Justice system failed Bernard Baran
There should be consequences
Bernard Baran of Pittsfield died a free man on Sept. 1 at age 49. But for an act of God, he would likely have died in prison, forever deemed guilty of raping children at a day care center where he’d worked.
Convicted amid the national panic over supposed sexual abuse of preschool children, Baran fell victim to homophobia, hysteria, and arguable prosecutorial misconduct. While many now recognize these prosecutions as modern-day witch hunts, those responsible for his incarceration remain unapologetic and unpunished.
Baran’s case is similar to others of that era in Massachusetts and nationwide. (Massachusetts conducted at least two such prosecutions: Baran’s and that of Violet Amirault’s family who ran Fells Acres Day Care Center in Malden.) These convictions hinged on little more than the coerced testimonies of toddlers coached by social workers and overseen by prosecutors.
In 1984, Baran was an out-of-the-closet 19-year-old who worked at the Early Childhood Development Center in Pittsfield when a parent-couple complained about having a homosexual taking care of their child. Within a month, as management discussed what to do with the “Bernie problem,” the parents accused Baran of molesting their boy. Baran proved an easy target for accusations of pedophilia. Soon abuse allegations spread to other families.
Tellingly, Baran’s charges solidified only after law enforcement officers and social workers “interviewed” (or coached) the children. Video recordings of these sessions show the children initially denied wrongdoing on Baran’s part. However, the children eventually capitulated to the suggestive questioning that used anatomically correct dolls and other now-discredited techniques. The children ultimately offered statements that, when considered in isolation, proved sufficient to indict Baran.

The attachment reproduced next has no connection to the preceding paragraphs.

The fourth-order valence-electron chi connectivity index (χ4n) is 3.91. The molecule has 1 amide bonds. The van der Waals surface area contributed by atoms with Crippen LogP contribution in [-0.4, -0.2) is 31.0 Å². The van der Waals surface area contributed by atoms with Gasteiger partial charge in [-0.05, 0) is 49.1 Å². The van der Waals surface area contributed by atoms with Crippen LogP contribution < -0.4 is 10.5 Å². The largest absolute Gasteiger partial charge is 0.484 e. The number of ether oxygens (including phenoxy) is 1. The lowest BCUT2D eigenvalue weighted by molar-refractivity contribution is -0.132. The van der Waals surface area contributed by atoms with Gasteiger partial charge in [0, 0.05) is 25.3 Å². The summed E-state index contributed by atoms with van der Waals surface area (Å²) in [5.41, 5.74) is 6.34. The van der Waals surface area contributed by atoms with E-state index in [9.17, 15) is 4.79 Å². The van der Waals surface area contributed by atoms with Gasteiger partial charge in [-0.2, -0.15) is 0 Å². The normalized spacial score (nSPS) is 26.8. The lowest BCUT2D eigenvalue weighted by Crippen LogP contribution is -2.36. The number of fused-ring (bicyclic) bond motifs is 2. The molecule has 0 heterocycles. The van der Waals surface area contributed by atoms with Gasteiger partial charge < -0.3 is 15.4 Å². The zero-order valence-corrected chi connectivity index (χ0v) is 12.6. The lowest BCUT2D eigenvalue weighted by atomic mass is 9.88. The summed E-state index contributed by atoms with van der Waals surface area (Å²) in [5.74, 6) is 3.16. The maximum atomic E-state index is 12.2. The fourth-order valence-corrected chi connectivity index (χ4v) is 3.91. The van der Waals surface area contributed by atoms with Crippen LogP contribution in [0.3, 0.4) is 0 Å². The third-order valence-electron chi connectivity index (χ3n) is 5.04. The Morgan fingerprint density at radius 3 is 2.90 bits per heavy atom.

The trial jury never saw these interview tapes, edited or unedited. Instead, the jurors heard the children testify in person, reciting their by-then-practiced abuse narratives. The unedited tapes include numerous moments that would have dramatically impeached their testimony, including segments where the children repeatedly deny Baran harmed them.
Those tapes surfaced thanks to a snowstorm and the sudden death of District Attorney Gerard Downing, one of Baran’s original trial prosecutors. Downing suffered a heart attack while shoveling his driveway in December 2003, three years after Baran’s post-conviction lawyers filed the first of many discovery requests seeking the videotapes. They were finally unearthed in September 2004 by Downing’s successor, recently reelected Berkshire District Attorney David Capeless. The tapes would ultimately furnish the primary basis for vacating Baran’s conviction.
While Baran languished in prison, one of the prosecutors who incarcerated him — Downing’s co-counsel Daniel Ford — was rewarded with a Superior Court judgeship that he holds today.